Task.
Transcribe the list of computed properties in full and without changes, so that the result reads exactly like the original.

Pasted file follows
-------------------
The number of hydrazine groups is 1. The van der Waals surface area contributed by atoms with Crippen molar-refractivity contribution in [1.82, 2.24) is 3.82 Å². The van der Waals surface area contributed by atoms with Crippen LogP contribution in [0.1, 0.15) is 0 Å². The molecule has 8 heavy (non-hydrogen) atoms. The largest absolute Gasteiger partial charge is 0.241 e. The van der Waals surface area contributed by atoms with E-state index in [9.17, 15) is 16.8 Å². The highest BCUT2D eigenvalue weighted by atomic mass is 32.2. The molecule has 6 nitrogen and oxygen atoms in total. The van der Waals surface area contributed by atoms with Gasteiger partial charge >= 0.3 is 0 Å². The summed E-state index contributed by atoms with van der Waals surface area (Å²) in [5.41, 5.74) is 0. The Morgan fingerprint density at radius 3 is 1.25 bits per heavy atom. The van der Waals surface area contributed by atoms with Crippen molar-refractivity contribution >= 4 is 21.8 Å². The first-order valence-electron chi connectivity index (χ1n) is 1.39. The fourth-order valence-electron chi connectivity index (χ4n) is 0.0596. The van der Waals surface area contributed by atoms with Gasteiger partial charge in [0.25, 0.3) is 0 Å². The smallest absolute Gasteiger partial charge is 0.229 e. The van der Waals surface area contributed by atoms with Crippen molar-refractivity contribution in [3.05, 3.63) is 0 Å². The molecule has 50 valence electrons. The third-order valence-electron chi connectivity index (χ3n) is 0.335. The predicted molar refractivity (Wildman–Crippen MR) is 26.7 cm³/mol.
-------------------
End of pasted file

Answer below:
The number of hydrazine groups is 1. The van der Waals surface area contributed by atoms with Crippen molar-refractivity contribution in [1.82, 2.24) is 3.82 Å². The van der Waals surface area contributed by atoms with Crippen LogP contribution in [0.1, 0.15) is 0 Å². The molecule has 8 heavy (non-hydrogen) atoms. The largest absolute Gasteiger partial charge is 0.241 e. The van der Waals surface area contributed by atoms with E-state index in [9.17, 15) is 16.8 Å². The highest BCUT2D eigenvalue weighted by atomic mass is 32.2. The molecule has 6 nitrogen and oxygen atoms in total. The van der Waals surface area contributed by atoms with Gasteiger partial charge >= 0.3 is 0 Å². The summed E-state index contributed by atoms with van der Waals surface area (Å²) in [5.41, 5.74) is 0. The Morgan fingerprint density at radius 3 is 1.25 bits per heavy atom. The van der Waals surface area contributed by atoms with Crippen molar-refractivity contribution >= 4 is 21.8 Å². The first-order valence-electron chi connectivity index (χ1n) is 1.39. The fourth-order valence-electron chi connectivity index (χ4n) is 0.0596. The van der Waals surface area contributed by atoms with Gasteiger partial charge in [0.25, 0.3) is 0 Å². The smallest absolute Gasteiger partial charge is 0.229 e. The van der Waals surface area contributed by atoms with Crippen molar-refractivity contribution in [3.05, 3.63) is 0 Å². The molecule has 50 valence electrons. The third-order valence-electron chi connectivity index (χ3n) is 0.335. The predicted molar refractivity (Wildman–Crippen MR) is 26.7 cm³/mol.